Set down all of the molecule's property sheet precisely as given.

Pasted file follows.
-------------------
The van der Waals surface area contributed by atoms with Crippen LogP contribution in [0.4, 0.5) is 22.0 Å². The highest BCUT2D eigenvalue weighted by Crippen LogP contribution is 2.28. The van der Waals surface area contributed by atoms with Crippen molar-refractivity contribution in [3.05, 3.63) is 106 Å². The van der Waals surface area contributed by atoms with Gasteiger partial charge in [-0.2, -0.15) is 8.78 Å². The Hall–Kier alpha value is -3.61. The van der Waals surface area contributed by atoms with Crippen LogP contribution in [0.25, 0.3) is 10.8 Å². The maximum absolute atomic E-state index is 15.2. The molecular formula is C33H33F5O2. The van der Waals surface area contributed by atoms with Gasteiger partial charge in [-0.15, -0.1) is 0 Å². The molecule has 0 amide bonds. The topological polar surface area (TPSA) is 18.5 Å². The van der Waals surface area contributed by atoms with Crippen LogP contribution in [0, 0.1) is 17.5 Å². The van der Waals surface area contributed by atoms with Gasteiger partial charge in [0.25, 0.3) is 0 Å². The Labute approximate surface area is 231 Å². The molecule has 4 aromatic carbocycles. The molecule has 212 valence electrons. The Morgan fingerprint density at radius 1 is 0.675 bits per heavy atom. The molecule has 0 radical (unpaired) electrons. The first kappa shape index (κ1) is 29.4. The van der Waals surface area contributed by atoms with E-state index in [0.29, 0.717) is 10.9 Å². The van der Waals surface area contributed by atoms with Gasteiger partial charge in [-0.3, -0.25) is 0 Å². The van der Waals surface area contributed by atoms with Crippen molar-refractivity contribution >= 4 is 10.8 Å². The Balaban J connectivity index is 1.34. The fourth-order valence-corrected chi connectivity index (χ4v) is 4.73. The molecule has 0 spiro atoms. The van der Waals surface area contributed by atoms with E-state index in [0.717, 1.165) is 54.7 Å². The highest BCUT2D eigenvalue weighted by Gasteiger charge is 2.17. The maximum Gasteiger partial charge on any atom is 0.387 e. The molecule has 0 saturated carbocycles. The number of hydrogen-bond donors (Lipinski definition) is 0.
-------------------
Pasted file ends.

The van der Waals surface area contributed by atoms with Crippen LogP contribution in [0.4, 0.5) is 22.0 Å². The highest BCUT2D eigenvalue weighted by Crippen LogP contribution is 2.28. The van der Waals surface area contributed by atoms with Crippen molar-refractivity contribution in [3.05, 3.63) is 106 Å². The van der Waals surface area contributed by atoms with Gasteiger partial charge in [-0.2, -0.15) is 8.78 Å². The Hall–Kier alpha value is -3.61. The van der Waals surface area contributed by atoms with Crippen LogP contribution in [0.25, 0.3) is 10.8 Å². The maximum absolute atomic E-state index is 15.2. The molecular formula is C33H33F5O2. The van der Waals surface area contributed by atoms with Gasteiger partial charge in [-0.15, -0.1) is 0 Å². The molecule has 0 amide bonds. The topological polar surface area (TPSA) is 18.5 Å². The van der Waals surface area contributed by atoms with Crippen LogP contribution in [0, 0.1) is 17.5 Å². The van der Waals surface area contributed by atoms with Gasteiger partial charge in [0.25, 0.3) is 0 Å². The Labute approximate surface area is 231 Å². The molecule has 4 aromatic carbocycles. The molecule has 212 valence electrons. The Morgan fingerprint density at radius 1 is 0.675 bits per heavy atom. The molecule has 0 radical (unpaired) electrons. The first kappa shape index (κ1) is 29.4. The van der Waals surface area contributed by atoms with E-state index in [0.29, 0.717) is 10.9 Å². The van der Waals surface area contributed by atoms with Gasteiger partial charge in [-0.3, -0.25) is 0 Å². The van der Waals surface area contributed by atoms with Crippen molar-refractivity contribution >= 4 is 10.8 Å². The Balaban J connectivity index is 1.34. The fourth-order valence-corrected chi connectivity index (χ4v) is 4.73. The molecule has 0 spiro atoms. The van der Waals surface area contributed by atoms with E-state index in [0.717, 1.165) is 54.7 Å². The highest BCUT2D eigenvalue weighted by Gasteiger charge is 2.17. The maximum Gasteiger partial charge on any atom is 0.387 e. The molecule has 0 saturated carbocycles. The number of hydrogen-bond donors (Lipinski definition) is 0.